Emerald Group Publishing Limited
Copyright © 2011, Emerald Group Publishing Limited
Article Type: Editorial From: Development and Learning in Organizations, Volume 25, Issue 4
The quest to define, recognize and develop effective leadership in our organizations continues to exercise many within our industry. Billions of dollars are spent each year but to what effect? In our Viewpoint for this issue, Kirsten Graham shares her own explorations which have culminated in the development of what she calls “Soul Leadership”. This requires each individual leader to reconnect with their own inner truth and find their unique 4Ps – purpose, passion, possibilities and place. Time spent answering these questions feels like a refreshing change from leadership development programs chock-full of case studies, role-plays and textbook answers.
The business investment in coaching is also massive and Alison Walker-Frazer challenges us to take a more robust examination of its contribution to leadership and organizational performance. From her qualitative research, she recommends a systematic evidencing of the return on investment through the use of “Balanced Scorecard” types of approaches. Even just using her example of a “Coaching measurement pro-forma” could, I am sure, produce some interesting reflection.
Uma Jogulu looks at leadership from a different angle, setting out a link between transformational leadership approaches and organizational learning. Through her analysis of leadership and organizational literature, she highlights the level of leaders’ influence on the “learning climate” – for good or ill – and offers a credible case as to why learning should be high on the agenda of all our organizational leaders.
Owners and directors of small and medium enterprises (SME) are often most heavily criticized for putting their own and others’ learning needs at the bottom of their business agenda. Any of us who have run small businesses would recognize the difficult balance between keeping the ship afloat in the current storm and looking and planning ahead for those windows of opportunity. However, Paul Lyons and Marty Mattare demonstrate a possible solution. They explore “scenistic methods” where learning is directly linked with participants” own contexts and responsibilities. This results in real-time business improvement and avoids that dreaded “training transfer” problem which can be so costly for SMEs.
But what of those young people when they leave academia to take up their first posts in the world of work? Employers have been constantly calling on universities and colleges to help “Generation Y” and now “Generation Z” develop better work-related skills. As part of the answer, many degree programs now require students to undertake some form of work placement during their course. Their success, however, can be questionable with students often getting caught between the disparate expectations of employers and higher education institutions. Bonnie Cord, Chris Sykes and Michael Clements share seven principles, around a central theme of “caring”, that should be employed to ensure a successful transition from the classroom to the workplace.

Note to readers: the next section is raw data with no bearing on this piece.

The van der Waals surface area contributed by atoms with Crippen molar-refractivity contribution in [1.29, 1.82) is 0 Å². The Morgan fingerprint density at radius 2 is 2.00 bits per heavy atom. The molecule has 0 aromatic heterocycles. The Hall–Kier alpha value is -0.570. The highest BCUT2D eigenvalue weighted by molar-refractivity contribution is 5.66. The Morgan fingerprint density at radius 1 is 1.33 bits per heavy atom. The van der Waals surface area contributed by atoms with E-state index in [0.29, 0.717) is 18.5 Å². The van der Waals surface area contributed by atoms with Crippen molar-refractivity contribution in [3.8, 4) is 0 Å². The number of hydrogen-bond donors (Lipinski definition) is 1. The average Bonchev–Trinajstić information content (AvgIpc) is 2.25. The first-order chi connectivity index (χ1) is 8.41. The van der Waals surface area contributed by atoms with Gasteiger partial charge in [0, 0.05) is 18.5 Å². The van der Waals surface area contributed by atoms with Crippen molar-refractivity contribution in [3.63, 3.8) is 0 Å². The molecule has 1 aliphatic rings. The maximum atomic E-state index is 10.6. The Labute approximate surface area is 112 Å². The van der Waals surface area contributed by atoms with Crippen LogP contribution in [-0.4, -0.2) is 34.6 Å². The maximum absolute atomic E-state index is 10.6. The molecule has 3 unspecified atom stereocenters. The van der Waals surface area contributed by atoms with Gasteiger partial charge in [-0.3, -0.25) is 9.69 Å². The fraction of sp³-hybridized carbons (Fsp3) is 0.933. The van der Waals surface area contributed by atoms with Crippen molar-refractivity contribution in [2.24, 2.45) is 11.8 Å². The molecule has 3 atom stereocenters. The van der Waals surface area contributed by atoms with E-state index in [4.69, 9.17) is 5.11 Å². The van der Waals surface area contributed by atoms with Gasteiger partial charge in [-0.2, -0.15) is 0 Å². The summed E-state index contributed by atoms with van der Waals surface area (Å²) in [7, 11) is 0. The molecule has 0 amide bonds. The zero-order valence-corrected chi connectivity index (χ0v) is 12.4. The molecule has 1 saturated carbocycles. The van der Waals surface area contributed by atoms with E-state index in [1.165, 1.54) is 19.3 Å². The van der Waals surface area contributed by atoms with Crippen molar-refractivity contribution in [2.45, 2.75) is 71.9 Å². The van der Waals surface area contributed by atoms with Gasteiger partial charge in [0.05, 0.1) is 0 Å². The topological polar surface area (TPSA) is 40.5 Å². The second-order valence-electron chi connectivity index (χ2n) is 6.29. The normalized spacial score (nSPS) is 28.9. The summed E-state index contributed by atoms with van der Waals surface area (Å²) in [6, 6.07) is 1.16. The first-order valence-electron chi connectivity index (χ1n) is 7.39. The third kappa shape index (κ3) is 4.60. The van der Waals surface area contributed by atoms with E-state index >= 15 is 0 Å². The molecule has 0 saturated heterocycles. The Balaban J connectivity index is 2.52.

Our first review piece “Mentors break down cultural boundaries” also looks at how best to support young people in unfamiliar contexts. It describes how one North American university set up a mentoring program for new international students. If you are involved in facilitating cross-cultural or international working, whether for young or old, you may very well find some interesting ideas here.
“Share and share alike” investigates the enablers and barriers to knowledge sharing within organizations. The contribution of informal networks and relationships is highlighted and, perhaps more importantly, the need for space – both physical (e.g. informal meeting places) and mental (e.g. time to reflect and engage with others) – is recognized.
Sharing knowledge is known to assist creativity and innovation. In “Balancing continuity and change to drive innovation”, the fascinating case study from an Indian manufacturing company is outlined. A comprehensive description of the strategic factors at play in the business is followed by succinct recommendations to enable the organization to optimize their innovation and financial performance.
“Making sure the training travels” takes us back to the issues associated with transferring formal training into learning applied on the job. Two points that jumped out at me were the need for learners to set their own goals and the need for every learner (and therefore all of us) to be properly heard. For instance, how many times do you forget to look at the person speaking to you? My teenage daughter spots it without fail and is delighted to point it out to me!
Anne GimsonStrategic Developments International, UK. E-mail: email@example.com